The executive chairman of the company, William Clay Ford, Jr., held a townhall for employees from his home. “There he was, at home sitting in his study,” Casiano says. “People were asking about his books, and what he thought of them. So in a way, the virtual world has allowed for more interaction with employees and management.”
The pandemic also brought to light flaws in simply getting materials in the door when foreign countries couldn’t fill requisitions for U.S. companies.
“Boards are going to think completely differently about supply chain,” says Schindlinger. “For companies who put their eggs in one basket, it became a major issue. I think they’ll bring an investment perspective to supply chain and have a diversified portfolio of suppliers now.”
She also thinks companies will look more to minority-owned suppliers and local businesses to help their surrounding communities.
“Deglobalization, that’s what’s highest on our radar screens,” says Casiano. She adds that the struggle to get enough PPE to the U.S. is an example of how the supply chain broke. Fortunately, Ford was able to retool and produce PPE and ventilators.
“These products were kept by other sovereign nations, and their own country took priority over exporting to other countries,” she says. Boards need to take a look at where their materials and products are coming from and perhaps prioritize the security of the supply pipeline over lower prices. This would be a place where redundancy and contingency planning would also come into play, she says.
Roy Dunbar, a director of Johnson Controls International PLC and SiteOne Landscape Supply, says his boards will also reevaluate their supply chains.
“Corporations were looking for the lowest cost with certain assurance that supply would be available,” he says. “It’s not as if corporations haven’t learned this before, whether it was an East Asian tsunami or floods destructive of manufacturing plants.”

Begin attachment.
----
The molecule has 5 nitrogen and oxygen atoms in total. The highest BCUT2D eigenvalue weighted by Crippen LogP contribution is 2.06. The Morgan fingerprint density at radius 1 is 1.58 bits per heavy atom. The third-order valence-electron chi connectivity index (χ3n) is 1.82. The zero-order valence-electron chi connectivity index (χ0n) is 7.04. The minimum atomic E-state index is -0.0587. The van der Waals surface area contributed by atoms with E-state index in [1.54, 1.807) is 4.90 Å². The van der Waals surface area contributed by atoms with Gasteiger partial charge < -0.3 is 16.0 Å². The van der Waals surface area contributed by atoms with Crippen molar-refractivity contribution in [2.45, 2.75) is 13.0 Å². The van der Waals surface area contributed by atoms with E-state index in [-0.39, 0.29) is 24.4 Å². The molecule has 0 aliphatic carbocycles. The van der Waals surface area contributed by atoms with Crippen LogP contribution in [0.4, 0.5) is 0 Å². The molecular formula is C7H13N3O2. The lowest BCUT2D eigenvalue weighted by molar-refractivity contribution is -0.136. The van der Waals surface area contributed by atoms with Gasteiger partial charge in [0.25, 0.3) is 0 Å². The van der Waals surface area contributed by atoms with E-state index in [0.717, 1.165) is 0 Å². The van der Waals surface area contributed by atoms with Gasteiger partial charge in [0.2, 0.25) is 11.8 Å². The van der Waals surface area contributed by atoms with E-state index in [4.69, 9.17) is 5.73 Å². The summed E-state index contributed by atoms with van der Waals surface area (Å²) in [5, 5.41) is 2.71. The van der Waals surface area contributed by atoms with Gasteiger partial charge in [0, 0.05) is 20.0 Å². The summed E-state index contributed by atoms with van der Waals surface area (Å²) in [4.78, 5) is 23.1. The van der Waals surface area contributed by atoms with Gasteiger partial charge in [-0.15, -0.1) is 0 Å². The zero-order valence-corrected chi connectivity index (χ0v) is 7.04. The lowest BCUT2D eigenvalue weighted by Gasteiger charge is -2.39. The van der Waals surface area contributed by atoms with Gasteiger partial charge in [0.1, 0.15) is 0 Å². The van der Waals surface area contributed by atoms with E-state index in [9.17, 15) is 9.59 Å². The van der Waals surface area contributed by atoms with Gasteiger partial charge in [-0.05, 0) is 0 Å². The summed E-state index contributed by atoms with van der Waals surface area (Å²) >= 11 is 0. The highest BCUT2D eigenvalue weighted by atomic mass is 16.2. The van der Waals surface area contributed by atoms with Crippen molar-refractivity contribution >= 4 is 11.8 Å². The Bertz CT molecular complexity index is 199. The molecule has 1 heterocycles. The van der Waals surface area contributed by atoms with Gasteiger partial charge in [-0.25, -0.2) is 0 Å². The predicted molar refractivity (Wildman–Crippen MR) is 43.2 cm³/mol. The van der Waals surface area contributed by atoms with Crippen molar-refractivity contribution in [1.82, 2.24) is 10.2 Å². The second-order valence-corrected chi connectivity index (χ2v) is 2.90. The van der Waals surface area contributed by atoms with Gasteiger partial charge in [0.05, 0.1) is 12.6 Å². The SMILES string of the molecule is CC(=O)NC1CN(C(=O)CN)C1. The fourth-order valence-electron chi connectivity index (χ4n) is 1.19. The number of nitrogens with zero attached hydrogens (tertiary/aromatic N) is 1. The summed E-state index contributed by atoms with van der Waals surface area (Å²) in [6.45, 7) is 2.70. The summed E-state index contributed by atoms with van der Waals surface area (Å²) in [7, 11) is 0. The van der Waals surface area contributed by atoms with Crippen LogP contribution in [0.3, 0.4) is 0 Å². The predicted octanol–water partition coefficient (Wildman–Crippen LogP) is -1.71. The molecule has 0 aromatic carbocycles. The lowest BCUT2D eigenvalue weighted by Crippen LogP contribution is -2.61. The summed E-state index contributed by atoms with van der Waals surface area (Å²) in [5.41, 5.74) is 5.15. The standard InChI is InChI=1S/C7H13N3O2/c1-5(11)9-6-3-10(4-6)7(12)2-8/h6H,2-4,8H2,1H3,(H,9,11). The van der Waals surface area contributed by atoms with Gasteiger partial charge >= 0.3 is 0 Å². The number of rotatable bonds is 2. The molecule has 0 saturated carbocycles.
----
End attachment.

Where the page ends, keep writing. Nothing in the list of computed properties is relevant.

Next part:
As the supply chain stabilizes after a crisis, cost reduction again becomes the primary concern. “You’re almost forced to go down those roads again,” Dunbar says. “But I hope we’ve learned from it this time.”
Many companies that closed their doors for a significant period because of the pandemic found themselves short of cash to cover ongoing expenses.
Kevin Sheehan serves on a number of boards, including Hertz Global Holdings. Most of that company’s rental cars sat idle at airports when air travel came to a screeching halt. There were so many cars that the lots overflowed. Unfortunately, at the time Hertz was attempting to turn the business around and, in the end, didn’t have the funding it needed.
Hertz filed for Chapter 11 bankruptcy in May because, while the company was “just on its track to improve, it was hit with [he pandemic and it was too far to come back,” Sheehan says.
Dunbar offers as an example a company that needed cash. The company, which he declines to name on the basis of board confidentiality, had two main paths: “Either more debt, which could be added to balance sheets as cash, or sell equity and take the raised cash to the balance sheet.” He pushed to sell equity, but the company ultimately decided against the move.